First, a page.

A Low-Trust Society Is an Impoverished Society

March 8, 2024

The sole remaining reservoirs of trust in American life are personal networks, local enterprises and local institutions.

It's not exactly news that social trust has declined significantly in the United States. Surveys find that public trust in institutions and the professional classes that dominate those institutions has cratered. (see chart below) Social trust--our confidence that other people are trustworthy--has also fallen to multi-decade lows.

This was not the case in decades past. Americans maintained high levels of trust in their institutions, government and fellow citizens. The decline in social trust is across the entire spectrum: our trust in institutions, professional elites and our fellow Americans has declined precipitously.

The causes of this decay of social trust can be debated endlessly, but several factors are obvious:

1. Institutions forfeited the trust of the citizenry by withholding / editing realities to serve the interests of hidden agendas and insiders' careers. The Vietnam War was pursued on fabrications, as was the second Gulf War to topple Saddam. Watergate eroded trust on multiple levels, as did the Church Committee's investigation of America's security agencies' domestic spying / over-reach.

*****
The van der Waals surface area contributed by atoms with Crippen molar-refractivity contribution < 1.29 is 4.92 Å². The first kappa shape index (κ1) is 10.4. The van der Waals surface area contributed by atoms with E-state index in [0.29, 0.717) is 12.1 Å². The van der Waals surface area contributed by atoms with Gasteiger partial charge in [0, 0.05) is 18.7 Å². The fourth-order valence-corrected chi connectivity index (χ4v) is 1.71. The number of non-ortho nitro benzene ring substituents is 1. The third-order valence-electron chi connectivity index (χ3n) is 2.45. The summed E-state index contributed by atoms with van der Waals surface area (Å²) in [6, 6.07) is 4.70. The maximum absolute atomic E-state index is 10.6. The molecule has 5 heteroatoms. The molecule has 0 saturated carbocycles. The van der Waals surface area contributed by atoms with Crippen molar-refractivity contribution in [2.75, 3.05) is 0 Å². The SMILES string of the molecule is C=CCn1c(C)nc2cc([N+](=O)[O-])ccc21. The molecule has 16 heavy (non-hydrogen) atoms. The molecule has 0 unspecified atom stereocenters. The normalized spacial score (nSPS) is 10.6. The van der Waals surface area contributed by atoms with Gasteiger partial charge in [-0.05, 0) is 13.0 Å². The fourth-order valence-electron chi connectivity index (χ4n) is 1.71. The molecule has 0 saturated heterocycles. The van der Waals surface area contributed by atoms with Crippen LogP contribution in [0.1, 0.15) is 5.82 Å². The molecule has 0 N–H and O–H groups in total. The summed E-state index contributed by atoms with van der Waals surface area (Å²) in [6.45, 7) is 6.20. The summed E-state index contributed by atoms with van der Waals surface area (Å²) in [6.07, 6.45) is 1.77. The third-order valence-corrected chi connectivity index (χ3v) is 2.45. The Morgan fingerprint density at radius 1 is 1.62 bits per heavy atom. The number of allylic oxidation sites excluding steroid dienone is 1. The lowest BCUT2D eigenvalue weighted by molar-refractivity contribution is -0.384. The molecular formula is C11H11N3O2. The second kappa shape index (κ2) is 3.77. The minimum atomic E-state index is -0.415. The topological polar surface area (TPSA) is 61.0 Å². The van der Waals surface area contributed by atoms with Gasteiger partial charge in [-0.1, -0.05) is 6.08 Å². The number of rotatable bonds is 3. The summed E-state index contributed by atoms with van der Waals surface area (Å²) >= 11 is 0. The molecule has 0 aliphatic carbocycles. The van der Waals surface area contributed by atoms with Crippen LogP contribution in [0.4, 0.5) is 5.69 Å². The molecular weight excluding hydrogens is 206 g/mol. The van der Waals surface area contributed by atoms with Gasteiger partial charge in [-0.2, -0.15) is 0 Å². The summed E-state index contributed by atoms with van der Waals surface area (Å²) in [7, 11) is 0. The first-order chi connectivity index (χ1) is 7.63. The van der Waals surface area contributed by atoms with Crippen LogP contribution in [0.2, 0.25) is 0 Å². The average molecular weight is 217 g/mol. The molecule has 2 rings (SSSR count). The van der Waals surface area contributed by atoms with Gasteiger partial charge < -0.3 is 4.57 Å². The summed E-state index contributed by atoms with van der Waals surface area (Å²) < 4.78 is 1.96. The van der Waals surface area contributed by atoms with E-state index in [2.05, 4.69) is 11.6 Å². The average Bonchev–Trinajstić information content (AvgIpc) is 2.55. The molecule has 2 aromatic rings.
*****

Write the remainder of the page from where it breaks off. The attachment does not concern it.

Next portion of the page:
2. The managerial / professional elites at the top of the nation's institutions no longer put the citizenry's interests above their own. The public's trust has eroded as institutions are primarily viewed as vehicles for self-enrichment and career advancement: healthcare CEOs pay themselves millions, higher education is bloated with layers of non-teaching administration, defense contractors and the Pentagon have greased the revolving door to the benefit of incumbents and insiders, and so on, in an endless parade of self-serving cloaked with smirking PR claims of "serving the public."

The shift from a high-trust society to a low-trust society is consequential economically, politically and socially. Low-trust societies have stagnant economies, as nobody trusts anyone they don't know personally or through personally trusted networks, and nobody trust institutions to function effectively or fulfill their stated mission to serve the public good.

Faced with incompetent, unaccountable, corrupt bureaucracies and a culture overflowing with scams, frauds, imposters and get-rich-quick schemes, people give up and drop out. Rather than start a business and accept all the risks just to get dumped on or ripped off, they don't even try to start a business. Given the financial insecurity that is now the norm, they decide not to get married or have children.

The vast trading networks of the Roman Empire were based on personal trusted networks and trust in Rome's functionaries / institutions. The owners of trading ships dealt with trusted captains and merchants, who then paid duties to Roman functionaries in Alexandria and other major trading ports.